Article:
Cypress Test Replay is built on top of RRWeb, a popular Session Replay tool which records the DOM, Console logs, and Network Requests. Replay DevTools is built on top of Replay’s Chrome based browser which is able to record and deterministically replay web applications.
This means that when you’re debugging in Replay DevTools you’re able to add retroactive print statements and inspect your applications with Browser DevTools as if the test is running locally on your computer.
Intermittent test failures can be challenging to debug because there’s no way to predict where they might come from and you have to work backwards from the problem to the root cause.
In the example below, we’ll walk through how you can use Replay DevTools to understand where the timing issue is coming from within the React component. This example comes from Filip Hric’s excellent video so if you are a visual learner, feel free to check out the video instead (link).
Debugging with Replay DevTools
Replay is a new kind of browser that is able to be recorded and deterministically replayed. This means you’re able to record your tests in CI and retroactively inspect them with print statements and Browser DevTools.
Rather than discuss how Replay works, we thought it would be helpful to walk through an example of you could fix a timing issue in a test that adds a product to the cart. This example comes from Filip Hric’s excellent Less Flake video, so check it out if you want to see Replay in action.
The reason why this test fails the first time and passes the second time is that the API call
/add-to-cartfails returns a
400because the requested quantity was 0. Viewing the Network Monitor helps us see that the quantify field defaults to 0 and is updated when the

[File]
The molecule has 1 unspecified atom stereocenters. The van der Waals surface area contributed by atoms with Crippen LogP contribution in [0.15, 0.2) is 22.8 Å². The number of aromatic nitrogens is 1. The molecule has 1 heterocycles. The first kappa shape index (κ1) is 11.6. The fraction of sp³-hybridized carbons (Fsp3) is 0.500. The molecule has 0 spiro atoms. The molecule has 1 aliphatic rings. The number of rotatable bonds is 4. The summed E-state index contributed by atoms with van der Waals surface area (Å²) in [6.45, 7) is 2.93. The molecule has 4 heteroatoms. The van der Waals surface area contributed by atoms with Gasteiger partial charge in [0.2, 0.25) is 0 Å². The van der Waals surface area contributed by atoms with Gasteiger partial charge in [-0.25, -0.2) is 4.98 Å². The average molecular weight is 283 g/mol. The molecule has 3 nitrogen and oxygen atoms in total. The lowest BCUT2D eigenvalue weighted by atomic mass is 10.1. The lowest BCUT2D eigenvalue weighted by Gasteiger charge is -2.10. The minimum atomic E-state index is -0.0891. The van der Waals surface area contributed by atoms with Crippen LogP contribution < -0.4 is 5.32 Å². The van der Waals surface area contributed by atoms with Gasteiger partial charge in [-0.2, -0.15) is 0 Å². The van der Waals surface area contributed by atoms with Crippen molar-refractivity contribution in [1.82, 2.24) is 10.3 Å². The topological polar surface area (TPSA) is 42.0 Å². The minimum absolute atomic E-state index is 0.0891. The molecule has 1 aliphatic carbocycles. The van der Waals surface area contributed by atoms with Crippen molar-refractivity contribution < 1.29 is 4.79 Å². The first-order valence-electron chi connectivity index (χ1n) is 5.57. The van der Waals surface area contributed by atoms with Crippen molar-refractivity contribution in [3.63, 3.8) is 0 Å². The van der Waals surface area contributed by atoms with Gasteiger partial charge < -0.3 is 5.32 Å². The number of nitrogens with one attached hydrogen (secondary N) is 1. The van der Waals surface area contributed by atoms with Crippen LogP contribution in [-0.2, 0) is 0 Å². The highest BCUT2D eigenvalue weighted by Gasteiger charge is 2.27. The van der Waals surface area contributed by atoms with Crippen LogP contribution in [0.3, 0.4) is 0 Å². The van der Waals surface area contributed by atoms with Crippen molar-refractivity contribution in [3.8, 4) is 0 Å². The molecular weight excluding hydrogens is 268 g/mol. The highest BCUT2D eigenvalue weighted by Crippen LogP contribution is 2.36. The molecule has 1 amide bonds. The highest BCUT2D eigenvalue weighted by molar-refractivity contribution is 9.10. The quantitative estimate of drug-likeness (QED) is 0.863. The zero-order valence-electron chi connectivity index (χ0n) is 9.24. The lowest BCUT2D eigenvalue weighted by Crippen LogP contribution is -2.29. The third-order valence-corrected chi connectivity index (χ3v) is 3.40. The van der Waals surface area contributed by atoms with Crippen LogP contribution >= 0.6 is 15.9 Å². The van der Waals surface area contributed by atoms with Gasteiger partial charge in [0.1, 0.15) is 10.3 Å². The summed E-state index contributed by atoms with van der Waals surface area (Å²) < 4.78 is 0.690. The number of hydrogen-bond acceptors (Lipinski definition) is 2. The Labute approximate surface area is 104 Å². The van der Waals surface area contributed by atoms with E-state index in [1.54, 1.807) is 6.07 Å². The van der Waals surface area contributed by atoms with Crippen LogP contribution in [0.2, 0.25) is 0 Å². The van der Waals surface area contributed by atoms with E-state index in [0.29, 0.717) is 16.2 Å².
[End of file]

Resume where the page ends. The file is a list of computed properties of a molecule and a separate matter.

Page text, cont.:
check-availabilityAPI call is returned.
We can fix this test by telling it to wait for the
/api/check-availabilitynetwork request, but it’s possible that our users could also be hitting this issue as well. And in general, every time we add a
cy.waitwe should ask ourselves, “is there a way to make our application safer”?
Because Replay is a browser, we can go one step further and inspect the ProductDetail React component. When we look at the component, we see that when
/api/check-availabilityreturns, it sets the
Once we know we know that the Add To Cart button should be disabled when the
quantityis 0, it is fairly easy add a disabled property to the AddToCartButton component.
And now that the Add To Cart button is safer, we can go back to our Cypress test and remove the
cy.waitbecause it is no longer necessary.
This story illustrates how improving our application can improve our tests. And when our application is safe, our end-to-end tests can be simple.
The challenge with writing stable end-to-end tests, is that we’re testing an unstable application. This is where time travel debugging shines. It helps us put our tests and applications under the microscope, understand how they work, and make them more reliable.